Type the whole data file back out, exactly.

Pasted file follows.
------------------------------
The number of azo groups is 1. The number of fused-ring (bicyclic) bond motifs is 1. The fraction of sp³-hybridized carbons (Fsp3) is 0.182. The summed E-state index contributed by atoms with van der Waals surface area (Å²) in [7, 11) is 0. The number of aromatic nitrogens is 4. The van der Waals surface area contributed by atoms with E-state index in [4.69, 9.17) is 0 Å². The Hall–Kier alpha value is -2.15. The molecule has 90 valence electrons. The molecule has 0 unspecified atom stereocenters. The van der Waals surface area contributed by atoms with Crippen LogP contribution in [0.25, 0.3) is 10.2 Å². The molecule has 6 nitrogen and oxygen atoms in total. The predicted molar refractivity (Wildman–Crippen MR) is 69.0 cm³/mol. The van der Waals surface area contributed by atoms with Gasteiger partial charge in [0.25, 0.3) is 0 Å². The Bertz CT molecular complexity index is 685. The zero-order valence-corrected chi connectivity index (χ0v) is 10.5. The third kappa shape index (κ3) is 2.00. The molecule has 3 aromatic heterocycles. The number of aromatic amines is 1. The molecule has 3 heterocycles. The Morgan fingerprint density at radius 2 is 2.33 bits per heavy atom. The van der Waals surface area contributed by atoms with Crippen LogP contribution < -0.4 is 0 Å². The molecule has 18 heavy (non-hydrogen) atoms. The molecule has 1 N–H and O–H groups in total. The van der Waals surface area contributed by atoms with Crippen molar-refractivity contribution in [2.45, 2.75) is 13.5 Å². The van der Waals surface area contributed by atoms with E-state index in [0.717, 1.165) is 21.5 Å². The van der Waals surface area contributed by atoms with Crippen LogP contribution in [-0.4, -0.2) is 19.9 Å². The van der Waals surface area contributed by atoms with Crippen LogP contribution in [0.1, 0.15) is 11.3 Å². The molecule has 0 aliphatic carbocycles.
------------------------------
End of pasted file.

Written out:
The number of azo groups is 1. The number of fused-ring (bicyclic) bond motifs is 1. The fraction of sp³-hybridized carbons (Fsp3) is 0.182. The summed E-state index contributed by atoms with van der Waals surface area (Å²) in [7, 11) is 0. The number of aromatic nitrogens is 4. The van der Waals surface area contributed by atoms with E-state index in [4.69, 9.17) is 0 Å². The Hall–Kier alpha value is -2.15. The molecule has 90 valence electrons. The molecule has 0 unspecified atom stereocenters. The van der Waals surface area contributed by atoms with Crippen LogP contribution in [0.25, 0.3) is 10.2 Å². The molecule has 6 nitrogen and oxygen atoms in total. The predicted molar refractivity (Wildman–Crippen MR) is 69.0 cm³/mol. The van der Waals surface area contributed by atoms with Gasteiger partial charge in [0.25, 0.3) is 0 Å². The Bertz CT molecular complexity index is 685. The zero-order valence-corrected chi connectivity index (χ0v) is 10.5. The third kappa shape index (κ3) is 2.00. The molecule has 3 aromatic heterocycles. The number of aromatic amines is 1. The molecule has 3 heterocycles. The Morgan fingerprint density at radius 2 is 2.33 bits per heavy atom. The van der Waals surface area contributed by atoms with Crippen LogP contribution < -0.4 is 0 Å². The molecule has 18 heavy (non-hydrogen) atoms. The molecule has 1 N–H and O–H groups in total. The van der Waals surface area contributed by atoms with Crippen molar-refractivity contribution in [2.45, 2.75) is 13.5 Å². The van der Waals surface area contributed by atoms with E-state index in [0.717, 1.165) is 21.5 Å². The van der Waals surface area contributed by atoms with Crippen LogP contribution in [-0.4, -0.2) is 19.9 Å². The van der Waals surface area contributed by atoms with Crippen LogP contribution in [0.1, 0.15) is 11.3 Å². The molecule has 0 aliphatic carbocycles.